A DAKOTA aircraft flew across the skies, Wheelock Street was transformed into a living museum and ‘Churchill’ inspected the ‘troops’ during the mayor’s parade.

Heroes from the Second World War were remembered in Middlewich at the weekend as town recreated the spirit of the 1940s.

The festival, which was organised by heritage development officer Kerry Fletcher, saw community figures unite with activities throughout the town centre.

Kerry, Sylvia Walton and a team of volunteers interviewed people who lived in the town during the war and Middlewich Youth Theatre turned those memories into a film that was shown in the Civic Hall.

Middlewich’s shop fronts paid tribute to the wartime era and many people dressed to impress with a 1940s style.

Meanwhile, the United Reformed Church in Queen Street displayed memorabilia relating to real wartime experiences and St Michael’s Church in Hightown hosted a Pathways to Peace exhibition.

Representatives from Cheshire’s 1st Mercian Regiment helped put the festival into context by talking to residents about the sacrifices British soldiers are making in Afghanistan.

The regiment also joined in the mayor’s parade on Sunday when a wreath was laid on the cenotaph.

On the same day, Gerry George, a former journalist and actor, portrayed the wartime Prime Minister Winston Churchill and inspected Middlewich’s preparations for the ‘war effort’.

There were also several events in the evening including a talk about the Colonel of Tamarkan, Philip Toosey, by his granddaughter and historian Julie Summers.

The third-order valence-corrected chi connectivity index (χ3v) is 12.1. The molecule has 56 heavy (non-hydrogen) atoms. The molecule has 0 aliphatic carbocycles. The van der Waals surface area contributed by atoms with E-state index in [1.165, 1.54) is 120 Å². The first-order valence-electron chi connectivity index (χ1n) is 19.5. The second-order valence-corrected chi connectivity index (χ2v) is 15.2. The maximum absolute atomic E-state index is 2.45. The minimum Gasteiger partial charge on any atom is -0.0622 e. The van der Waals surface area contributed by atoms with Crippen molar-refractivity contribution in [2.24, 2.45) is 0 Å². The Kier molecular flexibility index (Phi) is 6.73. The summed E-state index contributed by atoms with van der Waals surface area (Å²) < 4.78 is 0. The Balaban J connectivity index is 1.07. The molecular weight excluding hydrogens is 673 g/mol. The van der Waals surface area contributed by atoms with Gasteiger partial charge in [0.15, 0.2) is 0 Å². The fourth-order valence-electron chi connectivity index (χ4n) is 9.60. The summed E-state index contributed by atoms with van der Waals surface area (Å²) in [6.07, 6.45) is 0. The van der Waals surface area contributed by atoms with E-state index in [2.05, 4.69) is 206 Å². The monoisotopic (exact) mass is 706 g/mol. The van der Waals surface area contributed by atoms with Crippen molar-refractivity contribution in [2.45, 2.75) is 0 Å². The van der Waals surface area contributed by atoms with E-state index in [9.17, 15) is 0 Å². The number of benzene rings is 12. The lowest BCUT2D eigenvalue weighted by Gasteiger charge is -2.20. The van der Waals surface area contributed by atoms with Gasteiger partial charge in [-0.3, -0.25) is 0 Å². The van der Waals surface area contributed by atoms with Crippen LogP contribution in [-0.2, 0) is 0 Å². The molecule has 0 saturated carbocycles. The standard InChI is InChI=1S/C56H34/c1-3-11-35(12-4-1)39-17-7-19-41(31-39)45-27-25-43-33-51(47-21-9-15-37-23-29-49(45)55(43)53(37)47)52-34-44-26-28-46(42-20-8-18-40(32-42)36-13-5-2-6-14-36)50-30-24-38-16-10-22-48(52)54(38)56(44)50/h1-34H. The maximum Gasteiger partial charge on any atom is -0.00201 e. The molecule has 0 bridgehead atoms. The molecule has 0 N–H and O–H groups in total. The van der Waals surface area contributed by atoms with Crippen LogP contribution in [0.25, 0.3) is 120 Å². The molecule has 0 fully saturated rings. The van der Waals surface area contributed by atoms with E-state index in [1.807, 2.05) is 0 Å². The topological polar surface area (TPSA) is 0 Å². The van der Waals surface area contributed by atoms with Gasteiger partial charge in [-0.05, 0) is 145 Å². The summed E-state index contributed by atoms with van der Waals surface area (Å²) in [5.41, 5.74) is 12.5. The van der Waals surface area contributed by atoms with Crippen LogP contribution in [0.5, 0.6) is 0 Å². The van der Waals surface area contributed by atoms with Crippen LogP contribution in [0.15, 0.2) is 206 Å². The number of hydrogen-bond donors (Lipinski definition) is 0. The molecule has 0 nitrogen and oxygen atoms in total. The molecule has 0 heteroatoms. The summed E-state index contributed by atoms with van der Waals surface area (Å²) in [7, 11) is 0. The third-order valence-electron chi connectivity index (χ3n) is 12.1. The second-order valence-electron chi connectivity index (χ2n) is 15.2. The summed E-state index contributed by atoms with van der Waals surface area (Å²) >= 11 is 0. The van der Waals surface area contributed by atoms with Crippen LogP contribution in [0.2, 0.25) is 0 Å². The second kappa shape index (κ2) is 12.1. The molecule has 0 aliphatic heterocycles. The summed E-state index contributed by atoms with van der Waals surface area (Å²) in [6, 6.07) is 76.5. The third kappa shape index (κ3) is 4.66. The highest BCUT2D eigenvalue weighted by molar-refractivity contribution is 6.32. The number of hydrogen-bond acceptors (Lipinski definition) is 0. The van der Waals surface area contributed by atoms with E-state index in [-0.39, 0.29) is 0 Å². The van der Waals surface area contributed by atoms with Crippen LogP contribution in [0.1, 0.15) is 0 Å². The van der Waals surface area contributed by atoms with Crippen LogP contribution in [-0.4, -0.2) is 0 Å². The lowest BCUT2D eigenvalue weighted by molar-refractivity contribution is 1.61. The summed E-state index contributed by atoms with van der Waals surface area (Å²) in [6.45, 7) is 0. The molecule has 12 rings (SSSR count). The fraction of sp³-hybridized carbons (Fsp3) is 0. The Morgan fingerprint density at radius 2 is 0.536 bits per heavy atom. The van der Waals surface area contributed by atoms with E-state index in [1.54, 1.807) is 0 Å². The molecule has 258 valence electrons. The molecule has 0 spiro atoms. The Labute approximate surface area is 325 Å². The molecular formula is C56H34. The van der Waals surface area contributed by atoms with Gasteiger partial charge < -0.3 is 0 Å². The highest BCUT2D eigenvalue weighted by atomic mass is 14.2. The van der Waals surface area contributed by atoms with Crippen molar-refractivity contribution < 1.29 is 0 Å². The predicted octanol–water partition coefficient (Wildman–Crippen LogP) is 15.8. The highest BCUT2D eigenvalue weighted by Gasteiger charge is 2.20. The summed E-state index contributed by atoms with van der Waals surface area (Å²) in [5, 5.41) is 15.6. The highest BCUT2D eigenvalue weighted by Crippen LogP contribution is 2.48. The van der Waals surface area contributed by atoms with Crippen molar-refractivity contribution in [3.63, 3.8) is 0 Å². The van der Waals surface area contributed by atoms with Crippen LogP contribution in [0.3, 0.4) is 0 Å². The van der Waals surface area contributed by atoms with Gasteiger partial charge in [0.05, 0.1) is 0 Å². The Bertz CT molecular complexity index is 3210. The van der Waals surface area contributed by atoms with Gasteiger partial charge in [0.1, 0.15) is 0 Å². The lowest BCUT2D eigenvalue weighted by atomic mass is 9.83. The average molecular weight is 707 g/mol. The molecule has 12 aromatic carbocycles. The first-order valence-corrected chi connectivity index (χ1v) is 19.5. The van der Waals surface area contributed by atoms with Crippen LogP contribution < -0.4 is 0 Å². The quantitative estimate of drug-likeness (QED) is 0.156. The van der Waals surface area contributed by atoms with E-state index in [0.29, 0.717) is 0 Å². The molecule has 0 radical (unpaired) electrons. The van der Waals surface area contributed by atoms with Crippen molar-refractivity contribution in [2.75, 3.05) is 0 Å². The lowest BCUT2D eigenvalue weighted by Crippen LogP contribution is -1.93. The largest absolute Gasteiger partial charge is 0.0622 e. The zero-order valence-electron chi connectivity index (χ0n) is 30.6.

Col Toosey was a Japanese prisoner of war during the conflict and his story inspired the film The Bridge On The River Kwai in which he was portrayed by Alec Guiness.

Fiona Harrison, one of country’s finest 1940s-style entertainers, also came to the town with the special concert, We’ll Meet Again.

Town Mayor Mike Parsons added: “In the 35 years I have lived in Middlewich, I have never witnessed anything like it was over this weekend.

“The main street looked like it had stepped right out of the 1940s.

“But it was not just the fabulous and authentic shop window dressings, nor the many people so creatively re-attired, it was more than that.

“Members of our fine community and visitors alike actually recreated and rekindled the ‘wartime spirit’.

“For a brief moment in today’s all-too-rushed and cluttered world, we were able to experience and enjoy people actually having time for each other and joining in together to celebrate something so special.

“I would like to publicly praise everyone who took part and did their bit in our ‘war effort’ and helped to make it the success. Your town is proud of you.”